Book Review: Bonfire by Krysten Ritter

Genre: Crime, Thriller, Mystery
Pub Date: 9 Nov. 2017
Publisher: Hutchinson
Length: 288 pages
Hardback: £12.99

Synopsis

Abby Williams returns to the small town where she grew up. Now working as a successful environmental lawyer in Chicago, she has been tasked with investigating Optimal Plastics, the town’s economic heart. Abby begins to find strange connections to a decade-old scandal involving the popular Kaycee Mitchell and her friends—just before Kaycee disappeared for good.

As Abby attempts to find out what happened to Kaycee, troubling memories begin to resurface and she begins to doubt her own observations.”

Krysten Ritter, star of American TV shows such as Jessica Jones and Don’t Trust The B**** in Apartment 23, has published her début novel, Bonfire. I have to admit I had mixed emotions; unsure whether this actor, who I have been a fan of for some years, would be skilled enough to pull off a novel ( I think it was J G Ballard who said one shouldn’t not write a full length novel for a first outing). Bonfire has been described as being ‘dark, disturbing and compulsively readable’ amongst the blurb.


I found the writing to be mature, I don’t know why I was surprised, but I was. Ritter keeps the writing tight and moving along at a fair pace. The protagonist, Abby Williams, is deftly portrayed, she has a strong voice and reminded me a little of a cross between the two characters Ritter has played in the aforementioned shows; intelligent, forthright and possibly a little bit sexy. Other characters are portrayed well with sparse use of adjectives, yet we get to see them clearly.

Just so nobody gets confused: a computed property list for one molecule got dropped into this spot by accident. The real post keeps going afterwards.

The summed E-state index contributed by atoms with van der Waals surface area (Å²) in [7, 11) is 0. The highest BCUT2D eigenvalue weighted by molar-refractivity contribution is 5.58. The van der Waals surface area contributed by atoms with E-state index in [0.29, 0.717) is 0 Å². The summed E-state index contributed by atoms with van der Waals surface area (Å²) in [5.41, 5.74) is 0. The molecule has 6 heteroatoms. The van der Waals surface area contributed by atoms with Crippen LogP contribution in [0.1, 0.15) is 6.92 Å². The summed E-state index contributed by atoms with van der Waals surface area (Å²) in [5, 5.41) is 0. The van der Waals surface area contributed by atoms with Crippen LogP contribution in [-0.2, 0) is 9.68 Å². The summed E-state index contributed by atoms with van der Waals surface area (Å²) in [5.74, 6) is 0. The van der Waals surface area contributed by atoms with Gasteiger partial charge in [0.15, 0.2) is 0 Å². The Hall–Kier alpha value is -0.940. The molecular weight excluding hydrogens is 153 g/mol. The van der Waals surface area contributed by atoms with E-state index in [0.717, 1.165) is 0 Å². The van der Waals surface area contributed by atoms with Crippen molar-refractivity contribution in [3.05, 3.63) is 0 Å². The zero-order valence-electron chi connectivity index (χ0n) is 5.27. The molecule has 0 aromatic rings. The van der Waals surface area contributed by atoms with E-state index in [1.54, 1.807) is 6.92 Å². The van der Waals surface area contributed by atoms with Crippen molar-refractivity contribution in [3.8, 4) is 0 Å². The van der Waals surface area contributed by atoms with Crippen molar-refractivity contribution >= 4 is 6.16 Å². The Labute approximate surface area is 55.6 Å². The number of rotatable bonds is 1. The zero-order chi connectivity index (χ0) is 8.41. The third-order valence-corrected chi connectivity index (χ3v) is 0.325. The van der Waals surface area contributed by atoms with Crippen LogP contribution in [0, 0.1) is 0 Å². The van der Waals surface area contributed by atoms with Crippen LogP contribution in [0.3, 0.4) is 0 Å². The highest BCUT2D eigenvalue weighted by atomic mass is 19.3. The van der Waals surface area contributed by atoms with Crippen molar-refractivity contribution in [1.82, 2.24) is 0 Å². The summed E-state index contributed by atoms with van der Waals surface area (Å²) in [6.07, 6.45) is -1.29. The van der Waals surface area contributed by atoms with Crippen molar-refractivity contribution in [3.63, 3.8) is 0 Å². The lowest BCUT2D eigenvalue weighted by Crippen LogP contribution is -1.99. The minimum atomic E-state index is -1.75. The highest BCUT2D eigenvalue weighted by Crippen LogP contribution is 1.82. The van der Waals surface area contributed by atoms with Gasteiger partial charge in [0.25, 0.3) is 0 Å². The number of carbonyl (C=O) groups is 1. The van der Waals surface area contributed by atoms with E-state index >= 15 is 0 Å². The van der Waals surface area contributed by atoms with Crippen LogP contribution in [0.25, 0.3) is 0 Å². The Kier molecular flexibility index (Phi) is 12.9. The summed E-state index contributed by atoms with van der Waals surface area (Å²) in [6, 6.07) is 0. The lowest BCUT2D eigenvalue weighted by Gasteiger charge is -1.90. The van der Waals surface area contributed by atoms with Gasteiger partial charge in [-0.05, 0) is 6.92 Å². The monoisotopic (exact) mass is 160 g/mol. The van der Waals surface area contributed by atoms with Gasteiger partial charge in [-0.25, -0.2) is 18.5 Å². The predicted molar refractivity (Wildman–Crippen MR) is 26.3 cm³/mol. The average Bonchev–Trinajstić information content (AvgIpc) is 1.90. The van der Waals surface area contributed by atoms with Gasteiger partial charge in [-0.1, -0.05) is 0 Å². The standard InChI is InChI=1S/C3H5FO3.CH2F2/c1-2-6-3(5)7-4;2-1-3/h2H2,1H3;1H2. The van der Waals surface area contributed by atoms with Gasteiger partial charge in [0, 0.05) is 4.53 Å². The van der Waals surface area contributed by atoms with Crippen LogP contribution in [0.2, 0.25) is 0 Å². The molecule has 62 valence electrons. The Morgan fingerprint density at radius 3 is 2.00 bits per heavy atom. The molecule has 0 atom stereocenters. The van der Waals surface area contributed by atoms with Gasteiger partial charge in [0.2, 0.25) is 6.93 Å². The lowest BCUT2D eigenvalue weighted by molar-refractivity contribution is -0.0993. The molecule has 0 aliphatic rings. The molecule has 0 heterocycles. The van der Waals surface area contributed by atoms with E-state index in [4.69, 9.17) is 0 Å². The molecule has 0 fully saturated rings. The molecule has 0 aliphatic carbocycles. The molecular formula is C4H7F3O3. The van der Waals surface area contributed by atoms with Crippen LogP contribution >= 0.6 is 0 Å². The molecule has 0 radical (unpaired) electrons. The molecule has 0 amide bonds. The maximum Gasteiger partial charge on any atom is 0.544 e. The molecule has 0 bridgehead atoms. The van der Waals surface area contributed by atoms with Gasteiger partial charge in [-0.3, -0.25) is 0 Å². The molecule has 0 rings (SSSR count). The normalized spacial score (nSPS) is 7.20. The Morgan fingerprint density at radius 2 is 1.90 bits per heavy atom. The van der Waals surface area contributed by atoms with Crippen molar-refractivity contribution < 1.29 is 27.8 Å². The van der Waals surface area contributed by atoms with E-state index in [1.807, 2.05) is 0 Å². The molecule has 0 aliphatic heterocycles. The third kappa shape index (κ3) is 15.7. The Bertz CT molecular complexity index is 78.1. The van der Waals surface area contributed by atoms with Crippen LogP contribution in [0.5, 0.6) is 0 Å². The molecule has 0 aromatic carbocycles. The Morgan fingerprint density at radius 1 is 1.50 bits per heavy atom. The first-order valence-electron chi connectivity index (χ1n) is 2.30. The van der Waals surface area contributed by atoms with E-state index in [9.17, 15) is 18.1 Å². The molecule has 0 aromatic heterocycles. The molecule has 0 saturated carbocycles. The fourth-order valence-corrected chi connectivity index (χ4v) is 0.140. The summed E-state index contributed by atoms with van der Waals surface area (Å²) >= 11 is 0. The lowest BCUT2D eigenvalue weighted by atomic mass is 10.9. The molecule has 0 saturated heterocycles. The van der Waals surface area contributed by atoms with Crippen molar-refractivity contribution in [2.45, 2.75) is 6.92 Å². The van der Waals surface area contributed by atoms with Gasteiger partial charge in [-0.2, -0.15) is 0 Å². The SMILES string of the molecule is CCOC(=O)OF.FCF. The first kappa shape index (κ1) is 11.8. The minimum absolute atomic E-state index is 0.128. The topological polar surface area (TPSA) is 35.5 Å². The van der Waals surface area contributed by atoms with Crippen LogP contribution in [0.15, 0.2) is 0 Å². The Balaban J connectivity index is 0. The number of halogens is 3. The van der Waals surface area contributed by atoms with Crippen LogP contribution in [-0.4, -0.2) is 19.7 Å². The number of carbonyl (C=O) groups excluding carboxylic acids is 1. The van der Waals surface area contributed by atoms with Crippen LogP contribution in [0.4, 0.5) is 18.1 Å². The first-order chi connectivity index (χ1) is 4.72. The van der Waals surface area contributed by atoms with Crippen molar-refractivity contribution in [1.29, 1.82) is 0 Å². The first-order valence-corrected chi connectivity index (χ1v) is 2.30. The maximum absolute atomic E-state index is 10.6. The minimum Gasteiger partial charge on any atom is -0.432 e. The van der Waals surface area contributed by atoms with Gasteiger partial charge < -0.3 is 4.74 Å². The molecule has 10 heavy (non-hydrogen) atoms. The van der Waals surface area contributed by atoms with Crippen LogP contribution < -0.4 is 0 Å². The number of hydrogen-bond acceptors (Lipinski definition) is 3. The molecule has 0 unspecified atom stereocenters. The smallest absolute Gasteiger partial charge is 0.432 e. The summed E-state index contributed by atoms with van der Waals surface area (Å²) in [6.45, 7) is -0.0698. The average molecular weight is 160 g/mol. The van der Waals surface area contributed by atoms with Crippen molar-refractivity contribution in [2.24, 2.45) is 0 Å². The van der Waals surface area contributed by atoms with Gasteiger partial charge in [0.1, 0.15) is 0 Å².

Abby has tried hard to move away from the memories of her home-town. Memories dominated by the popular girl Kaycee Mitchell, memories of her bullying, of becoming her friend, of Kaycee’s clique of hangers on, like the appalling Misha, and ultimately the illness that gripped Kaycee and the others. To Abby, there is a connection between the illnesses and Optimal Plastics and she sets out to prove it.

Bonfire is dark and compulsive reading, but the disturbing not so much for me. I found myself thinking of The Virgin Suicides (1993), Mean Girls and a little Twin Peaks. So, not hugely original or with a shocking or surprising outcome. Maybe because I am British, but I found it quite difficult to relate to many of the characters; do high school students really behave like that in USA?! And I simply could not get my head around the idea that school-age Abby wanted to be friends with such a bitch! But maybe I’m not the target audience.

Although there are a couple of close moments between the protagonist and other character, there is no reason why this cannot be read by those aged 16 years.

I’m giving Bonfire 3 stars

Little StarLittle StarLittle Star

Book Review – The Sleeping Doll by Jeffery Deaver

The Sleeping Doll by Jeffery Deaver

Published : 2007, Hodder & Stoughton.
Genre: Thriller

TheSleepingDoll
The Sleeping Doll by Jeffery Deaver

 

 

YOU CAN TELL A LIAR BY HIS EYES.

Special Agent Kathryn Dance reads people the way other investigators read crime scenes.
But she’s never seen eyes like Daniel Pell’s.
Back cover blurb.

 

I have been a fan of crime fiction; and non-fiction, since my late teens. My habit was to read a book and if I enjoyed it I would then acquire and devour everything published by this author. My only surprise, to myself, is that I have neglected my crime reading in recent years, returning to it this year with Jeffery Deaver’s The Empty Chair. Also, I realised I had never written a review of a crime novel. So here goes.